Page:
Like many African countries, much of the popular music there is called jazz, though it has little resemblance to the African American genre of that name. There has been a push in recent years to focus on revitalizing the Botswana music industry instead of purchasing foreign releases. Most popular music in Botswana still comes from South Africa, United States, Europe or elsewhere in Africa. Gumba-gumba is a form of modernized Zulu and Tswana music, mixed with traditional jazz; the word gumba comes from township slang for party.
Botswana hip hop crews include The Wizards, a long-standing crew that fuses hip hop with ragga and R&B. The television show Strictly Hip Hop, hosted by Draztik and Slim (both of the Cashless Society Crew and co-founders of Unreleased Records), has done much for the Botswana scene. The record label Phat Boy is also very important.
An African version of Rhumba popularised in Central Africa has taken a strong following in Botswana and has produced highly acclaimed musicians such as Frank Lesokwane of Franco and Afro Musica, Jeff Matheatau, Chris Manto 7 and Alfredo Mos and Les Africa sounds. It has a slower Rhythm than the original type and predictably tends to get a rapid rhythm in the middle of the song. It is still not as hectic as its parent Afro Rhumba. Unlike Rhumba, Kwasa Kwasa has a simple leg routine, focusing more on an erotic movement of hips and buttocks.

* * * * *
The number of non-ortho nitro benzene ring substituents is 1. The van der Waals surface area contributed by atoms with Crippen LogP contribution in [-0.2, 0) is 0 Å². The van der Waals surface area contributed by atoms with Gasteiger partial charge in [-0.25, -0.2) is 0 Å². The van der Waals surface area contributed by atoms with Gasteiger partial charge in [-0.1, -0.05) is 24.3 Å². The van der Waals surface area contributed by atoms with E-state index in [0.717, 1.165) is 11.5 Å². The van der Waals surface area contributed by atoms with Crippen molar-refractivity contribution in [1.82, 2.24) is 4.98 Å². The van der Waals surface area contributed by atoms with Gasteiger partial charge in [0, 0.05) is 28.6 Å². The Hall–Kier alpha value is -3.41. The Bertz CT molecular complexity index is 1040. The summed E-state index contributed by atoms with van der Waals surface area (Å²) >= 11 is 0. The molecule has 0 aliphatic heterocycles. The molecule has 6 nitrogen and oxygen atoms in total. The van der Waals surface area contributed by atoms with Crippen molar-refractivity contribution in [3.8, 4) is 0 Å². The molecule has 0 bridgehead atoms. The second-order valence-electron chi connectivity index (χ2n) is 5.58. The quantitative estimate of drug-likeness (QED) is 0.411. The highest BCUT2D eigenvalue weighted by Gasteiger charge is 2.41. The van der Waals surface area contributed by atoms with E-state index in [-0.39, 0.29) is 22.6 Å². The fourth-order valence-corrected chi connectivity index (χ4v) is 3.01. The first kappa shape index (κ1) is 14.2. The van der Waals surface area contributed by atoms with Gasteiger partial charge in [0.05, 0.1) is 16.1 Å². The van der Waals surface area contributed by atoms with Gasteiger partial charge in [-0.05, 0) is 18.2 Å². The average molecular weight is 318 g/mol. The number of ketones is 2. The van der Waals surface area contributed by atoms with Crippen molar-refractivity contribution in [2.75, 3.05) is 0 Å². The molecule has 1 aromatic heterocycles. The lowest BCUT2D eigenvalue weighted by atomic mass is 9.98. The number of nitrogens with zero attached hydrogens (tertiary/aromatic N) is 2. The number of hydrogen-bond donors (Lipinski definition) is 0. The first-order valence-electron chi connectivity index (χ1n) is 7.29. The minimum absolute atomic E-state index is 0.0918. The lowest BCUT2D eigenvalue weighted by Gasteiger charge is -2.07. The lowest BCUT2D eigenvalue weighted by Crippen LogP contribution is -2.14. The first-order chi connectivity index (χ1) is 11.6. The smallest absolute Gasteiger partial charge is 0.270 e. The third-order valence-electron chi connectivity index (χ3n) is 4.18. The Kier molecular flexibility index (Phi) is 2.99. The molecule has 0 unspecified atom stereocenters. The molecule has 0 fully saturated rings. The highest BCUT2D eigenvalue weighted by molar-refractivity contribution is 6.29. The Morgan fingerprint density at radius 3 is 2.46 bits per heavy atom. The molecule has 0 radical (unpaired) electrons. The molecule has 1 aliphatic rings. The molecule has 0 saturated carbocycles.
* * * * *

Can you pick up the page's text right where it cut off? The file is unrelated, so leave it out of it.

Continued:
Some artists have attempted to speed it up and made it more Danceable to breakdance with great success. Artist Vee is one of them and his version is known as Kwaito Kwasa, from a combination of Kwaito music with a Kwasa Kwasa rhythm and guitar.
The development of rock as a genre in Botswana has been a slow one. The music has however started to gain some momentum, partly due to the youth's exposure to mainstream media like MTV, Channel O and the internet. Metal Orizon, the country's first heavy metal band, was formed in the early 1990s. The native Batswana have since showed appreciation for this genre. Ever since the year 2000, a lot of bands have been formed. Most these have played locally and a few have toured southern Africa. Fans keep up to date with the music through word of mouth, tape trading and social networks, and there is a 50-minute show broadcast on national radio which plays metal music. The rock culture is now evidently recognised, with bands coming together to fight AIDS under a tour titled Rock Against AIDS. 
Notable bands include: